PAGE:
I walked to stay warm then caught Blade Runner 2049 in a second run theater. As the credits rolled I checked my texts. One had come in just before 11 saying her work went long but she’d be done at midnight. Would let me know when she was ready. Despite her history of disappearing off the map she knew my car was in the shop. She enthusiastically agreed to let me crash so I didn’t worry. I walked the cold, snowy streets with my backpack awaiting her text. Kept my hand on the phone that’d buzz and bring words from warm places. I texted queries but received no reply.
I walked to a McDonald’s for coffee but it was close to midnight and closed. I wore my bomber hat, ski gloves, and down coat. I stayed warm so long as I kept moving. By now the temps dipped to low 30s. I flicked my phone on and off from airplane as the battery drained. I still expected a text from my ex. There’s no way she’d just leave me in the cold after making a plan. I knew she had a penchant for weird, convoluted lies but nothing like this. We weren’t on bad terms. She wouldn’t leave me stranded. Wouldn’t slip off with no word. But she did. I was on my own.
By now it was well after midnight. I was hesitant to snag a hotel as I felt I’d be ripped off. I’d only be there a few hours. A few hours of warmth and comfort. But in this moment money trumped logic. I faced an uncertain car bill so pulled the purse strings tight. I’m cheap and that often acts as a detriment to my well-being. Here I was living the life of a bum instead of a normal one. That’s what really put me in this situation. Not the girl. Not even my car breaking down. It was my years of choices to live cheap and dirty. They led me here. Would keep me going. I live close to the bone and am used to discomfort. I could pull through this. So no hotel. I decided to try my luck on the banks of the Mississippi. I headed east to the tree line then scanned for a path to water.
I found a dirt rut that led to river’s edge. I walked its steep and rugged course, using my phone as a flash light. Made way through trees and down the embankment. I’ve slept in my car a million times in sub-zero weather. Camped along rivers on long kayak trips. So I figured one night here with a low of 31 was doable. Not fun but no biggie. I found a clearing just feet from the flow with a fallen log. I made camp between it and the water so come morning I’d sleep unseen. I bundled up, slipped to my sleeping bag, then closed my eyes to the world. The heat from my walk fucked off in an instant. Night air nipped my unprotected face. The deep cold of bare dirt disarmed the layers meant to protect me. Bag. Coat. Wool. Skin. Old Man Winter slipped in and fucked me with a frozen dick.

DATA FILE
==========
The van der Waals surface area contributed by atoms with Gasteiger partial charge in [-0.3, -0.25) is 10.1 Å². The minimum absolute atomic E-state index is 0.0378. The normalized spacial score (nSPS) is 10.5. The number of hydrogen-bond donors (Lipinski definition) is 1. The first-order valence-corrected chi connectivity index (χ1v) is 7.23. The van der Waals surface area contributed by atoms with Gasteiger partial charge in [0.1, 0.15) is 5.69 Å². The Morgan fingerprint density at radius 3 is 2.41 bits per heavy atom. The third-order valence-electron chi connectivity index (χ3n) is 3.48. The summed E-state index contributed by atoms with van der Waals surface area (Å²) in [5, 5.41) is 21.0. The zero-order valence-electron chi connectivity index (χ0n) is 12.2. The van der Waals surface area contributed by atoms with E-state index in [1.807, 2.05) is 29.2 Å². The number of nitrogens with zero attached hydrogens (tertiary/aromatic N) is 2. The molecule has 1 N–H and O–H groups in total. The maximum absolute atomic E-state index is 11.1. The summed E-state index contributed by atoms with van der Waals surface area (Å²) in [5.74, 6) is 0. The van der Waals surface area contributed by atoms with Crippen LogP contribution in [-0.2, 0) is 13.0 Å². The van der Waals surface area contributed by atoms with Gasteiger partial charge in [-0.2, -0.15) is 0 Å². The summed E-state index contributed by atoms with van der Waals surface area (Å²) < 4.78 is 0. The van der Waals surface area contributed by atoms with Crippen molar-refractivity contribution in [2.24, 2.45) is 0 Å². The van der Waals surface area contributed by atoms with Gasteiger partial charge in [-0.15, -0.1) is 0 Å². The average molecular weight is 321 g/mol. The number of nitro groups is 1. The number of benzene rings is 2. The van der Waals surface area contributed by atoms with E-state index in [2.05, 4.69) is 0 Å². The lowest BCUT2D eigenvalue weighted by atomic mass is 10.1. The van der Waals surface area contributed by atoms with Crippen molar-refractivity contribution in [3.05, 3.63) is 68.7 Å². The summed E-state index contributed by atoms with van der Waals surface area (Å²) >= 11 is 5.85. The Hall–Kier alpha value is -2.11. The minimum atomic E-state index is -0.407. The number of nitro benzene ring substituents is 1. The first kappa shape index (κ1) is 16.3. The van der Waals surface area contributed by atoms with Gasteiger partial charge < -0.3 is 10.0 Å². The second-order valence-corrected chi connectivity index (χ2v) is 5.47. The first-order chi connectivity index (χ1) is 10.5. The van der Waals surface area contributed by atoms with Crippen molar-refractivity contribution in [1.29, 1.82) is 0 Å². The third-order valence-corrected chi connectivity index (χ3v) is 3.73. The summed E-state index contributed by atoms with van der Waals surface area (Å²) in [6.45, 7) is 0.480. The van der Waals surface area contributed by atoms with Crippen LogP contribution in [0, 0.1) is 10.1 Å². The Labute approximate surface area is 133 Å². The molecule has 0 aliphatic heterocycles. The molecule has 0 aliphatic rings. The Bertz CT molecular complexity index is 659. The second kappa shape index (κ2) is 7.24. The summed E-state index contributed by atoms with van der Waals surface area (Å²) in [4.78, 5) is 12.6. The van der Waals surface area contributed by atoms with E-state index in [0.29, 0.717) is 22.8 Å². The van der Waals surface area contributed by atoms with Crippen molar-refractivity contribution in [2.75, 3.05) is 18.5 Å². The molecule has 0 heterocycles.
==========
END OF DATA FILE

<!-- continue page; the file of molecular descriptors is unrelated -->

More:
I tried adjustments and jumping jacks but nothing worked. Covered my face and breathed to my shirt for warmth but that only left me coated in condensation. Breaths outside the shirt formed little clouds from battling cold air. Off in the distance I watched a trickle of cars crossing a bridge over the Mississippi. I thought of their heated interiors and drivers headed to home. To partners and comfort. Things I’d have if this wasn’t the life I was living. A beaver patrolled the river just offshore, keeping watch and slapping its tail. Twenty feet away he’d constructed his hut. The cold soaked deep as I lay on frozen ground. My phone reported a temp of 25. So much for 31. At two in the morning, desperate, I called the girl. She’d turned off her phone. Ignored my texts. I cursed her fucking name and swore to never speak to her again. What a shitty thing to do. This wasn’t working. I packed my sleeping bag and headed back up the hill.
I walked the jogging path to generate heat. Laid on a park bench overlooking the river. Cold air shot through its slats. I tossed and turned and after an hour received no rest. I walked to build my heat then tried the bench again. It was a no go. I tramped twenty minutes to the nearest McDonald’s to see when they opened. They flicked the lights at five, the lobby at six. So six a.m. would be my savior. I’d walk these gates of golden arches in just a few hours. I paced up and down the main strip, E Lake Street, to build warmth. Then I turned back to the bench and lay in cold misery. I cursed the girl. Chastised my cheapness.
I rubbed my legs and torso to warm me. Felt thankful the earth only dipped to 25. A few days from now the weather was showing an overnight low of six. This wasn’t fun. Wasn’t some adventure or neat night to look back on. It was just fucking miserable. My nose, fingers, and toes burned with tingles and pain. If it were any colder I’d have to get a hotel for fear of damaging them forever. I grew up in a land of blizzards and forty below. Lost chunks of skin off feet after boots filled with snow. I knew the danger of cold and yet here I was testing its limits. I lay on the bench in a curled ball, eyes closed, digging in my pocket to check the time. Six came and went. I felt too gone to move. I rose at 6:30 and started my trek to McDonald’s. There I’d drink hot coffee and await news of my car. I stopped to piss under dawn light. As I peed two joggers blazed past me.